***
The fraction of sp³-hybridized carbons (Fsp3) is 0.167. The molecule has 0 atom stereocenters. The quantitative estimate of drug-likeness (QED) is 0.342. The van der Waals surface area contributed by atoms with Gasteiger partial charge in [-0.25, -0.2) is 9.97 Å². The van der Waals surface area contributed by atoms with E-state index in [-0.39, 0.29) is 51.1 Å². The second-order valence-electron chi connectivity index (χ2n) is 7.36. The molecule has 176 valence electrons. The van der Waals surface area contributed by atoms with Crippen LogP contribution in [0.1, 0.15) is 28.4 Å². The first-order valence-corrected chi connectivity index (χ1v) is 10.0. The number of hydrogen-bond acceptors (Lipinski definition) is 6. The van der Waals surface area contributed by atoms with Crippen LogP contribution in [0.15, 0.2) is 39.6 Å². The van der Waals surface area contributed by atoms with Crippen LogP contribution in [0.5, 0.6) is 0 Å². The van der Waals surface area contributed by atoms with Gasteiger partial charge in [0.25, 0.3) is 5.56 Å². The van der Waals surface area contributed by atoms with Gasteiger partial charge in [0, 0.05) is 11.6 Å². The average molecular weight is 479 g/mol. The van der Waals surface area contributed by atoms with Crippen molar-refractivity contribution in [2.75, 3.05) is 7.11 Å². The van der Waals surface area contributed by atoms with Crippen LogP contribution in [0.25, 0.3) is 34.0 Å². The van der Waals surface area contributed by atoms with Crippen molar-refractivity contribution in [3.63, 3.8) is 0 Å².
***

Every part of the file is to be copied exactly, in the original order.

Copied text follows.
The fraction of sp³-hybridized carbons (Fsp3) is 0.167. The molecule has 0 atom stereocenters. The quantitative estimate of drug-likeness (QED) is 0.342. The van der Waals surface area contributed by atoms with Gasteiger partial charge in [-0.25, -0.2) is 9.97 Å². The van der Waals surface area contributed by atoms with E-state index in [-0.39, 0.29) is 51.1 Å². The second-order valence-electron chi connectivity index (χ2n) is 7.36. The molecule has 176 valence electrons. The van der Waals surface area contributed by atoms with Crippen LogP contribution in [0.1, 0.15) is 28.4 Å². The first-order valence-corrected chi connectivity index (χ1v) is 10.0. The number of hydrogen-bond acceptors (Lipinski definition) is 6. The van der Waals surface area contributed by atoms with Crippen LogP contribution in [0.15, 0.2) is 39.6 Å². The van der Waals surface area contributed by atoms with Crippen LogP contribution in [0.5, 0.6) is 0 Å². The van der Waals surface area contributed by atoms with Gasteiger partial charge in [0.25, 0.3) is 5.56 Å². The van der Waals surface area contributed by atoms with Gasteiger partial charge in [0, 0.05) is 11.6 Å². The average molecular weight is 479 g/mol. The van der Waals surface area contributed by atoms with Crippen molar-refractivity contribution in [2.75, 3.05) is 7.11 Å². The van der Waals surface area contributed by atoms with Crippen LogP contribution in [0.25, 0.3) is 34.0 Å². The van der Waals surface area contributed by atoms with Crippen molar-refractivity contribution in [3.63, 3.8) is 0 Å².